PCWorld: Convert Your PC Into a DVR

No doubt about it, TiVo has become a cultural icon. Witness its transformation into a verb: "I'm going to TiVo 'Survivor' tonight." Personal computer manufacturers have responded with so-called Media Center PCs that sport TV tuners, large hard drives, great sound systems, and Microsoft's Windows XP Media Center Edition 2004--an extended version of XP that lets you record TV and manage audio, video, and photos in one interface.

Unfortunately, you can't just go out and buy the Media Center OS; it's available only with off-the-shelf Media Center PCs. But you can use add-in accessories and software to upgrade your current PC to include virtually all the features of a Media Center PC or a digital video recorder like TiVo. Two possible routes are available. The less expensive is to add a TV-tuner card or USB box, which supplies basic TV viewing and recording capabilities. We decided to take the pricier route of upgrading our graphics, too, by installing a graphics card that integrates a TV tuner and other video extras.

To test the process out, we used two graphics/DVR cards: first ATI's All-In-Wonder 9600, then NVidia's Personal Cinema FX 5200, both of which retail for about $200. They offer built-in TV tuners, the ability to record to hard disk (and to CD/DVD or VCR), and TiVo-like features such as the ability to pause a live program for later viewing from where you left off. You can also hook these boards up to your television and surround-stereo system to play back recorded TV, or to connect your VCR and digitize old VHS tapes. And a PC-based DVR doesn't require a phone line or a monthly fee for a programming guide, as TiVo does.

Unlike their predecessors, today's PC add-in products are meant to work with cable TV set-top boxes. New ATI All-In-Wonder models can also share video with other PCs over a local network, and some can record HDTV with an included add-in board.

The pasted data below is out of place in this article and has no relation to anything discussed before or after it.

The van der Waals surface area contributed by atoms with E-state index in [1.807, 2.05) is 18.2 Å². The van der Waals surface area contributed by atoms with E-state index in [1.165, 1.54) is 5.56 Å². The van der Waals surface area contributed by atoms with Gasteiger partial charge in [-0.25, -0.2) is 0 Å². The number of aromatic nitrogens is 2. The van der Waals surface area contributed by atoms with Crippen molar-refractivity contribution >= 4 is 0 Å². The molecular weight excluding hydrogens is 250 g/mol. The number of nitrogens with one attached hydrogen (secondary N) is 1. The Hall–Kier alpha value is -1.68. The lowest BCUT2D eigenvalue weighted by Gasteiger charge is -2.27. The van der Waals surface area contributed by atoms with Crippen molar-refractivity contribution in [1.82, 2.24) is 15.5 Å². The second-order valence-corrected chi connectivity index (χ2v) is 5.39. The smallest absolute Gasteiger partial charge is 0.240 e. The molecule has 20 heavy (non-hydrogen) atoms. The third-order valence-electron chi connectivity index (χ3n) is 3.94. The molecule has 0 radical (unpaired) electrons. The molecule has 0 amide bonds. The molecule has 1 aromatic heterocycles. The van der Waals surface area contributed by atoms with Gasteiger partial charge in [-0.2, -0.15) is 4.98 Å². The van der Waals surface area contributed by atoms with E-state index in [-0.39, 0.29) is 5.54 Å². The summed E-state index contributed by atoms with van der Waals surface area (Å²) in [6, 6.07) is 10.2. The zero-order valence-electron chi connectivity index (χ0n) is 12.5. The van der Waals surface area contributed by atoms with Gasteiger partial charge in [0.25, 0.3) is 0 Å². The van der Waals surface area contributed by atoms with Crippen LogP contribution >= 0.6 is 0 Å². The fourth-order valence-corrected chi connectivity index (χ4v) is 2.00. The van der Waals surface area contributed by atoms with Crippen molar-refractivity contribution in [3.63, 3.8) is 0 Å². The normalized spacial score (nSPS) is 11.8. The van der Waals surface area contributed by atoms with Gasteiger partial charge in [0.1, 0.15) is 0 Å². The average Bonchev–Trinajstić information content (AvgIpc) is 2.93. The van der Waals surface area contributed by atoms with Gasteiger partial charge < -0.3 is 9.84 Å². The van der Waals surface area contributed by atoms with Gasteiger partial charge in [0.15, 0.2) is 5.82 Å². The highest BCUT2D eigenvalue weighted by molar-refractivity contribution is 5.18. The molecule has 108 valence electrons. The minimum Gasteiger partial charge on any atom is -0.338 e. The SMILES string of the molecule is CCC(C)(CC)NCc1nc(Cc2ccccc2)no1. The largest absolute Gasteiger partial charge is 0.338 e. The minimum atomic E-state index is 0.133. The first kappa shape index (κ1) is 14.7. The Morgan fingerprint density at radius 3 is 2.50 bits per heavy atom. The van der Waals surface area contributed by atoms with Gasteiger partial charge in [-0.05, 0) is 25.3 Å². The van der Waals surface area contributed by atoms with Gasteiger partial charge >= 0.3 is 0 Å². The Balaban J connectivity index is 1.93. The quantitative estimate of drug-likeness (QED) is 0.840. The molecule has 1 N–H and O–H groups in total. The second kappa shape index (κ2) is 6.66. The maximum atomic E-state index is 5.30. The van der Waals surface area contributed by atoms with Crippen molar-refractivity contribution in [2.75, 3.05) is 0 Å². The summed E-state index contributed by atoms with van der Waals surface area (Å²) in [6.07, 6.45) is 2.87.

For information on ATI's All-In-Wonder 9600, go to our Product Finder:

For info on NVidia's Personal Cinema FX 5200, go to the company's Web site:

* The Top Down *

Benefits: Automatically record TV programs to your hard drive for later playback or for recording on CD/DVD or VCR; input video from a VCR or camcorder for conversion to digital video or CD/DVD. Use special features such as pausing a live program for later viewing.

Costs: TV tuner/recorder, $75-$200; complete graphics/video add-in kit, $200-$250; optional DVD writer, $150-$300

Expertise level: Intermediate

Time required: 45 to 90 minutes

Tools required: Phillips screwdriver, antistatic wrist strap (recommended)

Vendors: ATI, AVerMedia, Creative, Hauppauge, Leadtek, Matrox, NVidia, Pinnacle Systems

* Is Your PC Video-Ready? *

Recording video puts a lot of demands on your CPU and hard disk. In our experience, a PC needs quite a bit more horsepower than the manufacturer's minimum hardware and software requirements to be able to comfortably record, edit, and play back digital video. Here's our take on the real-world specs you'll need.

Processor: 1.8-GHz or higher Intel Pentium 4 or AMD Athlon.

RAM: 256MB minimum; 512MB (or more) optimum.

Hard Drives: 60GB (or larger) separate partition. You should strongly consider a second hard drive dedicated to video storage.

Sound Card: It depends on how you're planning to use your media center. Most existing sound hardware should be fine for standard cable TV. But if you intend to view DVDs, you'll want a high-quality surround-sound card, such as the Sound Blaster Audigy 2. And a good set of PC speakers is a must as well.

Writable Media Drive: Though not strictly necessary, a DVD writer is something you'll wish you had if your PC lacks one.

Operating System: For some DVRs, Windows 2000 or XP Professional is required. Don't use Windows 98 or Me, even if the manufacturer says you can--you'll be disappointed.

Also, if you plan to integrate your PC with your home video and audio system, you'll need to set aside space for the computer, keyboard, and monitor. And many PCs are too noisy to work satisfactorily in these environments; see "Quiet Your PC: Easy Ways to Cut Computer Noise" for hints: http://pcwnl.pcworld.com/t/131484/15906100/515944/0/

* Installing Digital Video Recorder Hardware and Software *

Before you begin, do a complete system backup. Then check the manufacturer's Web site to ensure that you have the latest versions of the drivers and other software. Some PCs may also require an AGP driver update. The steps shown here are typical for using a graphics card with integrated DVR hardware. But your approach will differ if you aren't replacing your existing graphics card, and the steps vary by manufacturer. Your hardware comes with an installation poster and (usually) a manual. Read them carefully.

1. Remove existing graphics software and drivers.